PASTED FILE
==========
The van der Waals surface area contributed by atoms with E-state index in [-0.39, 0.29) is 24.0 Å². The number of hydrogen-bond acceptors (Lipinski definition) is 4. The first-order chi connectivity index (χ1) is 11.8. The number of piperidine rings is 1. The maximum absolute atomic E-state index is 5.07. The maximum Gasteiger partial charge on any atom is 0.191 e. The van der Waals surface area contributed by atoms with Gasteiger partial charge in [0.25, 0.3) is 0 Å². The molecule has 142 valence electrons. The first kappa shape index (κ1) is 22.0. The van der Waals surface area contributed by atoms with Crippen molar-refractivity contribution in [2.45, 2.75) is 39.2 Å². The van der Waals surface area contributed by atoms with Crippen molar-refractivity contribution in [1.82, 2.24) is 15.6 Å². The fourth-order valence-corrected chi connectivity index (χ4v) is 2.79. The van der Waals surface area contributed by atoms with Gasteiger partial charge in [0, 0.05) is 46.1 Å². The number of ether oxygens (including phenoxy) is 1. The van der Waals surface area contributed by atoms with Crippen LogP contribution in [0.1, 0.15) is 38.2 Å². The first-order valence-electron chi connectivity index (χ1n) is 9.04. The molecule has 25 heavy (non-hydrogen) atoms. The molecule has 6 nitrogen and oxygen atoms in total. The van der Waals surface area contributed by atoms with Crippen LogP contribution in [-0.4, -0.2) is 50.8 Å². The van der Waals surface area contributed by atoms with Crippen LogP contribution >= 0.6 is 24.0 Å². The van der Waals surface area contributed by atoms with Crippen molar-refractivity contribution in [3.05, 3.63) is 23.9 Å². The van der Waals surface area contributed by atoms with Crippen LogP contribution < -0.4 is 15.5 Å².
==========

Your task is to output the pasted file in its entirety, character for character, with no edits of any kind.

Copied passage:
The van der Waals surface area contributed by atoms with E-state index in [-0.39, 0.29) is 24.0 Å². The number of hydrogen-bond acceptors (Lipinski definition) is 4. The first-order chi connectivity index (χ1) is 11.8. The number of piperidine rings is 1. The maximum absolute atomic E-state index is 5.07. The maximum Gasteiger partial charge on any atom is 0.191 e. The van der Waals surface area contributed by atoms with Gasteiger partial charge in [0.25, 0.3) is 0 Å². The molecule has 142 valence electrons. The first kappa shape index (κ1) is 22.0. The van der Waals surface area contributed by atoms with Crippen molar-refractivity contribution in [2.45, 2.75) is 39.2 Å². The van der Waals surface area contributed by atoms with Crippen molar-refractivity contribution in [1.82, 2.24) is 15.6 Å². The fourth-order valence-corrected chi connectivity index (χ4v) is 2.79. The van der Waals surface area contributed by atoms with Gasteiger partial charge in [0, 0.05) is 46.1 Å². The number of ether oxygens (including phenoxy) is 1. The van der Waals surface area contributed by atoms with Crippen LogP contribution in [0.1, 0.15) is 38.2 Å². The first-order valence-electron chi connectivity index (χ1n) is 9.04. The molecule has 25 heavy (non-hydrogen) atoms. The molecule has 6 nitrogen and oxygen atoms in total. The van der Waals surface area contributed by atoms with Crippen LogP contribution in [-0.4, -0.2) is 50.8 Å². The van der Waals surface area contributed by atoms with Crippen LogP contribution >= 0.6 is 24.0 Å². The van der Waals surface area contributed by atoms with Crippen molar-refractivity contribution in [3.05, 3.63) is 23.9 Å². The van der Waals surface area contributed by atoms with Crippen LogP contribution < -0.4 is 15.5 Å².